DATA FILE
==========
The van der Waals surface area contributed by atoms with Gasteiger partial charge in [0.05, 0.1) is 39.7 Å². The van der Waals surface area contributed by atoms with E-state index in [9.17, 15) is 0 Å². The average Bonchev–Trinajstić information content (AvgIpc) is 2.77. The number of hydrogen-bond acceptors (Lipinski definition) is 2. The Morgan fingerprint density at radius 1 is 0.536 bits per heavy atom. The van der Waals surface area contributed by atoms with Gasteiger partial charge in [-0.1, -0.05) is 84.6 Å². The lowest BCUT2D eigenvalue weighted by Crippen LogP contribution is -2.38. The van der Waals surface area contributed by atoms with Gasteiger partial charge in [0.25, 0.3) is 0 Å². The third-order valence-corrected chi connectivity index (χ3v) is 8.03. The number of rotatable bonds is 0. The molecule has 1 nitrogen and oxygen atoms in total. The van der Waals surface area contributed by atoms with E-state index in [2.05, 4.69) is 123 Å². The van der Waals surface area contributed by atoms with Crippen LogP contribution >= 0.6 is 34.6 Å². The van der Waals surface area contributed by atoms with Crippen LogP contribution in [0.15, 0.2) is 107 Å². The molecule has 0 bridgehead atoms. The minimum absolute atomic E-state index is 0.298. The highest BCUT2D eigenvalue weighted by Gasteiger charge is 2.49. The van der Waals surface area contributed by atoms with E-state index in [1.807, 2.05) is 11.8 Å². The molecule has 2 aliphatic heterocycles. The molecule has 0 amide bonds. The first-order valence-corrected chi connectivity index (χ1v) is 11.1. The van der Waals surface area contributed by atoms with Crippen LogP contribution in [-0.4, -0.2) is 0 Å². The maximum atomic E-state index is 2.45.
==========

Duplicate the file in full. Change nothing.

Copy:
The van der Waals surface area contributed by atoms with Gasteiger partial charge in [0.05, 0.1) is 39.7 Å². The van der Waals surface area contributed by atoms with E-state index in [9.17, 15) is 0 Å². The average Bonchev–Trinajstić information content (AvgIpc) is 2.77. The number of hydrogen-bond acceptors (Lipinski definition) is 2. The Morgan fingerprint density at radius 1 is 0.536 bits per heavy atom. The van der Waals surface area contributed by atoms with Gasteiger partial charge in [-0.1, -0.05) is 84.6 Å². The lowest BCUT2D eigenvalue weighted by Crippen LogP contribution is -2.38. The van der Waals surface area contributed by atoms with Gasteiger partial charge in [0.25, 0.3) is 0 Å². The third-order valence-corrected chi connectivity index (χ3v) is 8.03. The number of rotatable bonds is 0. The molecule has 1 nitrogen and oxygen atoms in total. The van der Waals surface area contributed by atoms with E-state index in [2.05, 4.69) is 123 Å². The van der Waals surface area contributed by atoms with Crippen LogP contribution >= 0.6 is 34.6 Å². The van der Waals surface area contributed by atoms with Crippen LogP contribution in [0.15, 0.2) is 107 Å². The molecule has 0 bridgehead atoms. The minimum absolute atomic E-state index is 0.298. The highest BCUT2D eigenvalue weighted by Gasteiger charge is 2.49. The van der Waals surface area contributed by atoms with E-state index in [1.807, 2.05) is 11.8 Å². The molecule has 2 aliphatic heterocycles. The molecule has 0 amide bonds. The first-order valence-corrected chi connectivity index (χ1v) is 11.1. The van der Waals surface area contributed by atoms with Crippen LogP contribution in [-0.4, -0.2) is 0 Å². The maximum atomic E-state index is 2.45.